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Virginius Dabney

From Wikipedia, the free encyclopedia

Virginius Dabney
BornFebruary 8, 1901
DiedDecember 28, 1995(1995-12-28) (aged 94)
OccupationTeacher, journalist, writer, editor
Douglas Harrison Chelf
(m. 1923; died 1994)

Virginius Dabney (February 8, 1901 – December 28, 1995) was an American teacher, journalist, writer, and editor. The editor of the Richmond Times-Dispatch from 1936 to 1969 and author of several historical books, Dabney won the Pulitzer Prize for editorial writing in 1948 due in part to his opposition to the poll tax.[1] However, in his later years, he was criticized for insufficient criticism of Massive Resistance.[2]

Youth, education

Virginius Dabney was born on February 8, 1901 at the University of Virginia in Charlottesville, Virginia, where his father, Richard Heath Dabney, was a professor of history.[3] His mother was a descendant of Thomas Jefferson. His paternal grandfather (also Virginius Dabney, 1835-1894) was a Confederate veteran and author of collections of tales about the Commonwealth.

Dabney graduated from Episcopal High School in Alexandria, Virginia. He then studied at the University of Virginia, where he was a brother in the Delta Kappa Epsilon fraternity (Eta chapter). He lived at the Dabney-Thompson House until his father sold that home in 1907.[4]

Teacher, journalist, editor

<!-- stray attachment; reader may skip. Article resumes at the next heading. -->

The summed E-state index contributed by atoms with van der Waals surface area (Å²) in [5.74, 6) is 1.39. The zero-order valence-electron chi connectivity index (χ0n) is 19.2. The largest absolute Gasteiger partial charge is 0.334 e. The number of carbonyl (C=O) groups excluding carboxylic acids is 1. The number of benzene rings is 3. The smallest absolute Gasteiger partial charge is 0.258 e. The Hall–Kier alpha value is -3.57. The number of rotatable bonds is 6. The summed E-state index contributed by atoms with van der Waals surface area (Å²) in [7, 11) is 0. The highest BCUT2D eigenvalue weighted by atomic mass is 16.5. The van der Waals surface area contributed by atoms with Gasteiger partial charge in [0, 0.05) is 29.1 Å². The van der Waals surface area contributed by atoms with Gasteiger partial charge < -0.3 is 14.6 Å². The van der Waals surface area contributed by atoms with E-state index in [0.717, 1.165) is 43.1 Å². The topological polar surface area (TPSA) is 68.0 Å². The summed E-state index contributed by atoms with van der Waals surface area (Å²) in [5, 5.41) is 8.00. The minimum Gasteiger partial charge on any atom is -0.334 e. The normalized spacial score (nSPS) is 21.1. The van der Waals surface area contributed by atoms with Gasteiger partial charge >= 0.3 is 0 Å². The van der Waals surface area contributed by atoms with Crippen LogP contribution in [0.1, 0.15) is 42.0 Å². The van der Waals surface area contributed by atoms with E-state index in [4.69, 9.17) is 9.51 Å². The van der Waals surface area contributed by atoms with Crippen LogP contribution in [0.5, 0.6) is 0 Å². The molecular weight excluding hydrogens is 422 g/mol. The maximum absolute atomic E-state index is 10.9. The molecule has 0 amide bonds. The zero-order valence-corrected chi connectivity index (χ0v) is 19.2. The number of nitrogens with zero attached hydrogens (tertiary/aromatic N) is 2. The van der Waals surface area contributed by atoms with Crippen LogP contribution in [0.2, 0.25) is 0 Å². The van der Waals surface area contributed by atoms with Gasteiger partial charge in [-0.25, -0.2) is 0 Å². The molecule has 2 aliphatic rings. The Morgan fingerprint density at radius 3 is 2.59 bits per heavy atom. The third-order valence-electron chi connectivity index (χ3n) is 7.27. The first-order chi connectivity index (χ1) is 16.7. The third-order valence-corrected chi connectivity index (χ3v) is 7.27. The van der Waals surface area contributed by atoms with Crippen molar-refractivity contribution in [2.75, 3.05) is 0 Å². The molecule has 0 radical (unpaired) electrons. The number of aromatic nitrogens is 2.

After teaching for a year at Episcopal High School in Alexandria, in 1922, Dabney went to work in Richmond, Virginia as a journalist at The Richmond News Leader, which was then edited by Douglas S. Freeman. During this period he was also Virginia correspondent for the Baltimore Evening Sun, where he came to the attention of H.L. Mencken. In 1928, he left The News Leader for the Richmond Times-Dispatch, where he became Chief Editorial Writer in 1934, and editor in 1936. During his time with the Richmond Times-Dispatch Dabney also served as the Upper South correspondent for the New York Times.[5]

As editor, Dabney was responsible for the editorial page. He editorialized against Adolf Hitler and in favor of wage and hour laws for women. He was, for his time, a progressive, and at times a liberal voice, opposing the Ku Klux Klan and the poll tax. He was not afraid to take on the Byrd Organization, a political machine of Governor (and later Senator) Harry F. Byrd that dominated Virginia's politics from the late 1920s until 1969.[5] He was also known for opining on less-serious topics, such as the death of Ellen Glasgow's dog,[6] and on the qualities of grits and mint juleps.[7] He served on the Southern Policy Committee and the Southern Conference for Human Welfare. In 1948, he was awarded the Pulitzer Prize for editorial writing. He served as president of the American Society of Newspaper Editors in 1957–58. He was also a member of the Peabody Awards Board of Jurors from 1940 to 1942.[8]

On March 1, 1952, Dabney guest starred on the CBS live variety show, Faye Emerson's Wonderful Town, in which hostess Faye Emerson visited Richmond to accent the kinds of music popular in the city.[9]

In the 1950s, Dabney's editorials took on a more conservative tone. Although he was personally opposed to Massive Resistance against desegregation of Virginia's public schools, the owners of the Times-Dispatch did not allow him to editorialize against it. Offended by the student activists of the 1960s, Dabney was ambivalent about Martin Luther King Jr., whom he admired for his courage regarding the civil rights movement, but disdained for his "trouble-making" and what Dabney termed "unfair" attacks on the Vietnam War.

Later years